Usually by the time someone comes to us at WholeHealth Chicago with this complaint, they’ve already taken the obvious route. Ralph, a healthy looking guy in his 30s and recently married despite his halitosis, had already seen:
–His primary care physician, who wasn’t sure he noticed anything odd about Ralph’s breath at all, but suggested regular brushing, flossing, and tongue scraping.
–His dentist, who did a careful deep cleaning and then when Ralph showed no improvement referred him to an ear-nose-throat (ENT) specialist.
–The ENT guy did a nasal endoscopy and told him his sinuses were fine, but suggested a gastroenterologist.
–The GI specialist performed a gastroscopy, thought there might be a little acid reflux, and prescribed a proton pump inhibitor (like Nexium), which did nothing.
Ralph’s morning oral hygiene ritual, as you might have guessed, was quite involved. He’d awaken anxiously hoping his new wife wasn’t yet awake so he could do a thorough mouth cleaning and return to bed with fresh breath.
“My breath smells like poop!” Ralph told me when he came in. This was no new problem for him. He’d been alerted to his halitosis by his mother, his grammar school and high school friends, his frat brothers (who gave him just the nickname you’d expect from frat brothers), and some of his longer-term match.com meet ups.
He went through life armed to the teeth (literally) with breath-betterment products.
Could it be SIBO?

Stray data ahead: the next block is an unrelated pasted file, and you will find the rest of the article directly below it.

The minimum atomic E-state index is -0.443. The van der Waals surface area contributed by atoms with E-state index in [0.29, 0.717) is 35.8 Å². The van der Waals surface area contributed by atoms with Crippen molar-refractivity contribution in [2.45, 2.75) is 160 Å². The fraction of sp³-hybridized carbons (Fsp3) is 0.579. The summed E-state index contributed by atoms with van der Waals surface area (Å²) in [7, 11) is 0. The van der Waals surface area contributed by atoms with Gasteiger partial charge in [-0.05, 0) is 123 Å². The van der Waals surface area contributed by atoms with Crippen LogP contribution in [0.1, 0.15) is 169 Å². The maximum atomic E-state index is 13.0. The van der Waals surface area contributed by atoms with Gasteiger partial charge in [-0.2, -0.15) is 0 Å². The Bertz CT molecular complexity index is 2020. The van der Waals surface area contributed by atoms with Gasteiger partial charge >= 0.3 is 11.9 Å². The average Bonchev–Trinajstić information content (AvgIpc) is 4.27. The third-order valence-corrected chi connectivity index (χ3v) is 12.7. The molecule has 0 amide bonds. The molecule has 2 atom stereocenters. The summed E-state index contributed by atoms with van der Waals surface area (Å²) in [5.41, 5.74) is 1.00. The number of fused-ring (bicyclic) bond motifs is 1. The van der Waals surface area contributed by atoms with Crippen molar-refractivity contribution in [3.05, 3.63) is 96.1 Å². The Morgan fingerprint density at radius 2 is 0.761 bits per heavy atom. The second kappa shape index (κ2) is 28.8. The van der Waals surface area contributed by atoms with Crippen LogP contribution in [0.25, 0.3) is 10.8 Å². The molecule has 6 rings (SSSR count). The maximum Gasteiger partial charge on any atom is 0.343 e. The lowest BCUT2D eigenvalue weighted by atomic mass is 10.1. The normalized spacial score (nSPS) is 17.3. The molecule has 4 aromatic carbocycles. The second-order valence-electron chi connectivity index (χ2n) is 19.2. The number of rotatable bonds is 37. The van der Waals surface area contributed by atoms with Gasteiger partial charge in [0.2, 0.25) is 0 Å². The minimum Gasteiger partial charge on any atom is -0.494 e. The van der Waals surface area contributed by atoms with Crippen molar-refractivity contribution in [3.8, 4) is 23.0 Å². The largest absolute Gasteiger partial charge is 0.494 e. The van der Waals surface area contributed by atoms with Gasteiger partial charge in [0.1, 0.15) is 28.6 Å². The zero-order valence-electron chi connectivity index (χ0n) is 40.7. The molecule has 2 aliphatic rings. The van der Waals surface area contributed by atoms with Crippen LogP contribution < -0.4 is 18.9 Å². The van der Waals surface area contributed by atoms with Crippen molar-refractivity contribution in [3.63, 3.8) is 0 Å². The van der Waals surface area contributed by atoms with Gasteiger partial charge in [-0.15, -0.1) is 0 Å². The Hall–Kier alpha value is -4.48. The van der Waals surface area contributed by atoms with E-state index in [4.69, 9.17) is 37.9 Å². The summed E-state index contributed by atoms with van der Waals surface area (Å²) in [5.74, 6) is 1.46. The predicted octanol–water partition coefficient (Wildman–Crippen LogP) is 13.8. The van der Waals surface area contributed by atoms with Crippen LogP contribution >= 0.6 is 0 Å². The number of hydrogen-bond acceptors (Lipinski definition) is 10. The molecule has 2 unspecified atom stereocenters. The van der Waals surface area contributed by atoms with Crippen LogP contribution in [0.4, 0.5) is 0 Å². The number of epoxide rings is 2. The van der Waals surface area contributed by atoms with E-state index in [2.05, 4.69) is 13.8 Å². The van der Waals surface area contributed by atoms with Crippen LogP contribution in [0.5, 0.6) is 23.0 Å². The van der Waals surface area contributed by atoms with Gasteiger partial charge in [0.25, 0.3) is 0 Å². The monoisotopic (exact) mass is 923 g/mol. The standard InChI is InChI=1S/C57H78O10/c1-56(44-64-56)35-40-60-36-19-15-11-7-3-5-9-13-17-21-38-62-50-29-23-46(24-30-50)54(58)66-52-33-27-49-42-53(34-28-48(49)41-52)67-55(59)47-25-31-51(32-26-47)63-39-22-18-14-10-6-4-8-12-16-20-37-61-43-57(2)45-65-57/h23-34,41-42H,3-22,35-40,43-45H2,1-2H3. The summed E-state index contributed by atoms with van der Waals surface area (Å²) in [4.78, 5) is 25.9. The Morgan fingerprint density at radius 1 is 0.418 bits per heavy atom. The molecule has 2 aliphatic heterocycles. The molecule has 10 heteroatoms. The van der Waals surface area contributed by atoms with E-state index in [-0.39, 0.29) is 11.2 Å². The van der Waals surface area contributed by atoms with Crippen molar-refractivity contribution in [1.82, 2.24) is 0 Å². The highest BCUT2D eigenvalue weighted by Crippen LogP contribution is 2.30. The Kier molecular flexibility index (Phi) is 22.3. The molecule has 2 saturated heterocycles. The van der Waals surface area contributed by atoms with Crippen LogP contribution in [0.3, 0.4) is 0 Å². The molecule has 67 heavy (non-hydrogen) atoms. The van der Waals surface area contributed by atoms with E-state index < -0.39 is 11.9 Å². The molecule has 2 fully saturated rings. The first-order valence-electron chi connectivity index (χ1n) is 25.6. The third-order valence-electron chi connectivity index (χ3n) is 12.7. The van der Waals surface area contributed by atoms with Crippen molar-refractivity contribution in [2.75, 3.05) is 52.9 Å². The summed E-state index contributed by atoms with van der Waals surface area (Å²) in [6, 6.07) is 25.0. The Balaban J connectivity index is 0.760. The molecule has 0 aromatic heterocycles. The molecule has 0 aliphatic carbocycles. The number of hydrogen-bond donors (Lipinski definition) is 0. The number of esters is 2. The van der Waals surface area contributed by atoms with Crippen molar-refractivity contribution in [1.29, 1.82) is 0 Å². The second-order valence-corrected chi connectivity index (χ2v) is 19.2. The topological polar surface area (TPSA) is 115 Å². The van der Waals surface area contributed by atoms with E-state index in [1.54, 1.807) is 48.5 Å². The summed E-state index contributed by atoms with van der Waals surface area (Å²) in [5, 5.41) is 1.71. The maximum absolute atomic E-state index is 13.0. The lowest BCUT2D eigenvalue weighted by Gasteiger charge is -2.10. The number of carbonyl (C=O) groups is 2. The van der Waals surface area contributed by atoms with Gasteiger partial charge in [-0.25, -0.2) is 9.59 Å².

Ralph had seen information about small intestine bacterial overgrowth (SIBO) online. Had he read the Health Tip I wrote several years ago I’m guessing he would have recognized himself immediately. I was really surprised how similar Ralph’s case was to that one. However, as you’ll see, Ralph’s case was also unusual. Parallel story, different ending.
You, of course, as a devoted student of Dr. Google, are aware that your large intestine is filled with five pounds of bacteria containing about 1000 identified species, many of which produce methane, which is why farts smell like farts.
For some people, bacteria meander to the small intestine and set up house. The main symptom of SIBO is bloating, with some affected people reporting they can literally see their stomach expand after eating.
In addition, movement through your intestines isn’t just mouth-to-anus. In one of many sickening moments of medical school, in physiology class I learned of an experiment performed in the 1930s in which a purple dye was administered by enema to healthy volunteers (likely medical students) and traces of the dye were found in their mouths the next morning.
“Now you understand morning breath,” chortled the professor as 200 students groaned aloud.
I had to share that with you.
Ralph takes a breath test
Anyway, back to Ralph. I ordered a take-home breath test by Genova Labs. You start by drinking a small amount of lactulose, which encourages bacteria to produce gas. Then, every 30 minutes for two hours, you blow into a balloon-like device, snap on a glass vacuum tube to collect the air, and FedEx what look like four empty tubes to the lab for analysis.